In mammals, the sleep-wake cycle represents a main endogenous biological rhythm driven by the suprachiasmatic nucleus (SCN), the master circadian pacemaker, located in the anterior ventral hypothalamus (van Esseveldt et al., 2000; Antle and Silver, 2005; Morin and Allen, 2006). Functional changes in the absence of overt structural alterations have been reported in the SCN of T. b. brucei-infected laboratory rats (Peng et al., 1994; Lundkvist et al., 1998, 2002). No studies, however, have been hitherto performed on the SCN of T. b. gambiense-infected hosts.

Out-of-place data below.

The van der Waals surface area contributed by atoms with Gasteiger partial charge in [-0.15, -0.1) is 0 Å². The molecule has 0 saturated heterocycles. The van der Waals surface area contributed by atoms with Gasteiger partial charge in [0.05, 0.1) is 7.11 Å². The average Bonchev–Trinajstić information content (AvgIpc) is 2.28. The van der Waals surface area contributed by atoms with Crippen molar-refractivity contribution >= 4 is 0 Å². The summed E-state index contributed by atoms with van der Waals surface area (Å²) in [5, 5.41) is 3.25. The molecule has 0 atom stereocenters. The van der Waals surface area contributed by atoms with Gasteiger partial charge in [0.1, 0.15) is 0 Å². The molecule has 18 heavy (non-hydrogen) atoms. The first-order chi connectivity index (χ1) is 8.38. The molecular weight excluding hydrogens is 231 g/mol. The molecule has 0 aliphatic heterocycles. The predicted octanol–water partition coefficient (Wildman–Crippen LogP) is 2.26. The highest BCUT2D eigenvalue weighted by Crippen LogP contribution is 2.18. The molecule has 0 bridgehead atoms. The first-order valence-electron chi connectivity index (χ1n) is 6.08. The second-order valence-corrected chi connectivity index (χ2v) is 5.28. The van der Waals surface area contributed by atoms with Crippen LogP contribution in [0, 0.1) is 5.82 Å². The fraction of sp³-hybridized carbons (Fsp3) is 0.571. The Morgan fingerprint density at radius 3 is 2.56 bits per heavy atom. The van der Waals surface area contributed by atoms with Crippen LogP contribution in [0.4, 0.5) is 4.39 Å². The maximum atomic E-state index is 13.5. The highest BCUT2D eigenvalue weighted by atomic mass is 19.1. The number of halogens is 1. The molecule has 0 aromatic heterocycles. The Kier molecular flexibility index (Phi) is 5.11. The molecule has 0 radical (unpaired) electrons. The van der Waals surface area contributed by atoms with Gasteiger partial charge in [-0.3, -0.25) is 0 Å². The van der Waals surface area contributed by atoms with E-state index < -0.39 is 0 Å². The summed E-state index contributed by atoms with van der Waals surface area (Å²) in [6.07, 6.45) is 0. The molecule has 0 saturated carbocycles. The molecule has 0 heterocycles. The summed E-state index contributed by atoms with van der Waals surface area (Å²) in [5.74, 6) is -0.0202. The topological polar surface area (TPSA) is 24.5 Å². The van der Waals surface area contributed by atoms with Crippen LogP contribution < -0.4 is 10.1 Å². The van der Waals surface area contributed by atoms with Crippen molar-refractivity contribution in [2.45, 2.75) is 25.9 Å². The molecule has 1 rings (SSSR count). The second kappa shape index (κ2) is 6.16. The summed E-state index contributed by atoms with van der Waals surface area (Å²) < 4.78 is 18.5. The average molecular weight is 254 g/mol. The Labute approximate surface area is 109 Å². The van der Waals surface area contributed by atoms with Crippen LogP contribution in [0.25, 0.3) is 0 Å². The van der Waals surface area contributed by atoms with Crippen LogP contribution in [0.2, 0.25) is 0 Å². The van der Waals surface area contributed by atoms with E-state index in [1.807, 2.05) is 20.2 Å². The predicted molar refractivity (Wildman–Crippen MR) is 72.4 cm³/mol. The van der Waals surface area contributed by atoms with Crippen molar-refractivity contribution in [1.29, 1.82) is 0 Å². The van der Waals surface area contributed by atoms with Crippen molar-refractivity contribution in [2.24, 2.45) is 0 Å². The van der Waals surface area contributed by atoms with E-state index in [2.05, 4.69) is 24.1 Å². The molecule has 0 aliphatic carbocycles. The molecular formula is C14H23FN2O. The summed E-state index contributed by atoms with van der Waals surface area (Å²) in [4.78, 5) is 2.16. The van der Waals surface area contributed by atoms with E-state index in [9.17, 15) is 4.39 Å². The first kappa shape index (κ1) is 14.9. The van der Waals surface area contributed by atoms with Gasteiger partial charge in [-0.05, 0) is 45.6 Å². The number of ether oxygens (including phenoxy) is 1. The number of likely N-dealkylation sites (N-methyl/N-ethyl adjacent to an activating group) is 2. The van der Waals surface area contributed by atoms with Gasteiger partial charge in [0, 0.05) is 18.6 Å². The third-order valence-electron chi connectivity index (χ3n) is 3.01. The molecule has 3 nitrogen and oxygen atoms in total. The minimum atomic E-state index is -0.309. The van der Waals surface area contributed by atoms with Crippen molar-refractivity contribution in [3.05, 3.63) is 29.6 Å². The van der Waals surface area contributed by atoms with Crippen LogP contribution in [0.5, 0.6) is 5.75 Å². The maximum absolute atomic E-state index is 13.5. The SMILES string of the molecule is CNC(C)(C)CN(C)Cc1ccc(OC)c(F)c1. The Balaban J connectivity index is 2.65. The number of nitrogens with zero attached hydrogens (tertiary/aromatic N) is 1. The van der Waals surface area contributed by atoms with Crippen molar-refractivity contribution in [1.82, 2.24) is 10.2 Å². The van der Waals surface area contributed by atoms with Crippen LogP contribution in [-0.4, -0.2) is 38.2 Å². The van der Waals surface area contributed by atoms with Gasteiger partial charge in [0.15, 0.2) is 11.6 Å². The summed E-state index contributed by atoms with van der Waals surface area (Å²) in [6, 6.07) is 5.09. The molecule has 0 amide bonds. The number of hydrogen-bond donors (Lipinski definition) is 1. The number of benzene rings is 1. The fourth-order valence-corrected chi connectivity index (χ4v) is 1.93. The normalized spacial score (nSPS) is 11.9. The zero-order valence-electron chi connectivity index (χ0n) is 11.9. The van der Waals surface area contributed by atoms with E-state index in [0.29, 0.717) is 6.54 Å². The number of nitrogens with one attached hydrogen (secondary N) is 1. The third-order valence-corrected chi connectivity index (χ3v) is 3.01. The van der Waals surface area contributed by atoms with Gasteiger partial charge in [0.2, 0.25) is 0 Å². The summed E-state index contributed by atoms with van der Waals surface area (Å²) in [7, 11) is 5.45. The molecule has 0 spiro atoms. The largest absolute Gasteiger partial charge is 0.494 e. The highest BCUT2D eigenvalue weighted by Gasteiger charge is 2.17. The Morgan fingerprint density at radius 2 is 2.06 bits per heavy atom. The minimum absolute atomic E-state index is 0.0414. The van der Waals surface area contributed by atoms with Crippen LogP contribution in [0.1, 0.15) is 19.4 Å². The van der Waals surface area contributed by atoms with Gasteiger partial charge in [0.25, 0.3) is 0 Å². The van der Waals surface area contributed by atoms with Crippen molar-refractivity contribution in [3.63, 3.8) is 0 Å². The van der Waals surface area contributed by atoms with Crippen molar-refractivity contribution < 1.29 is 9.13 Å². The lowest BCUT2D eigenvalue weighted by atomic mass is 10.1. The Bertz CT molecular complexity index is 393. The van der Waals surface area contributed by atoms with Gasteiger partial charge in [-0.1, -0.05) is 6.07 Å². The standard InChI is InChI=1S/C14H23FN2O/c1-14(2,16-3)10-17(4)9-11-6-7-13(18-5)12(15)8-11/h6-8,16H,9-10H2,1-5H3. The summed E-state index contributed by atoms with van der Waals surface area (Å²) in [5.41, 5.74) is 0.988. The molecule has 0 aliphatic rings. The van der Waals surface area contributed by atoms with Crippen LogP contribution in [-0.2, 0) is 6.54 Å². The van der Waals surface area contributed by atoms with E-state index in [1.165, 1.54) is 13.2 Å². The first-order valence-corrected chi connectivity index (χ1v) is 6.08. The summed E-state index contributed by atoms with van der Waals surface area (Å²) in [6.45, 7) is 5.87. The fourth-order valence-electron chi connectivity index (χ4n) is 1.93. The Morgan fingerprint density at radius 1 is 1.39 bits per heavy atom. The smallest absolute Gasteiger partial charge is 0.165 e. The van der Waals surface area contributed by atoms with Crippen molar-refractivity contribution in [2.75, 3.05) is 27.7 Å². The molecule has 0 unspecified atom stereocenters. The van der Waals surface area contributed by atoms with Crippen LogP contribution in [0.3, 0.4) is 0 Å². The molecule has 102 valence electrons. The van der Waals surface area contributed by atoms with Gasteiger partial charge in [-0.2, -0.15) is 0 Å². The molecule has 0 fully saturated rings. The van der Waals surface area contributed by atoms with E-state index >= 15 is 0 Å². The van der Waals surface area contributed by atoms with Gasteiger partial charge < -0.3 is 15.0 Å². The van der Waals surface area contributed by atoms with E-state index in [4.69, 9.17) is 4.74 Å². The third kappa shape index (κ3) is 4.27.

The aim of the present study was to examine the SCN after infection with the human pathogen T. b. gambiense. For this purpose, the multimammate mouse, Mastomys natalensis, was used as an animal model. M. natalensis, the most widespread rodent in sub-Saharan Africa (Coetzee, 1975), is a sensitive recipient of T. b. gambiense infection (Mehlitz, 1978; Büscher et al., 2005). Laboratory rats and mouse strains show little or no susceptibility to most T. b. gambiense isolates (Giroud et al., 2009), as also shown by early histopathological studies on the brain infection in mice, in which very few extravascular parasites were detected in the brain parenchyma (Van Marck et al., 1981), or the infection had a very long duration and succeeded only in a proportion of animals (Poltera et al., 1982). The SCN was also here investigated in M. natalensis infected with T. b. brucei for comparison with T. b. gambiense infection.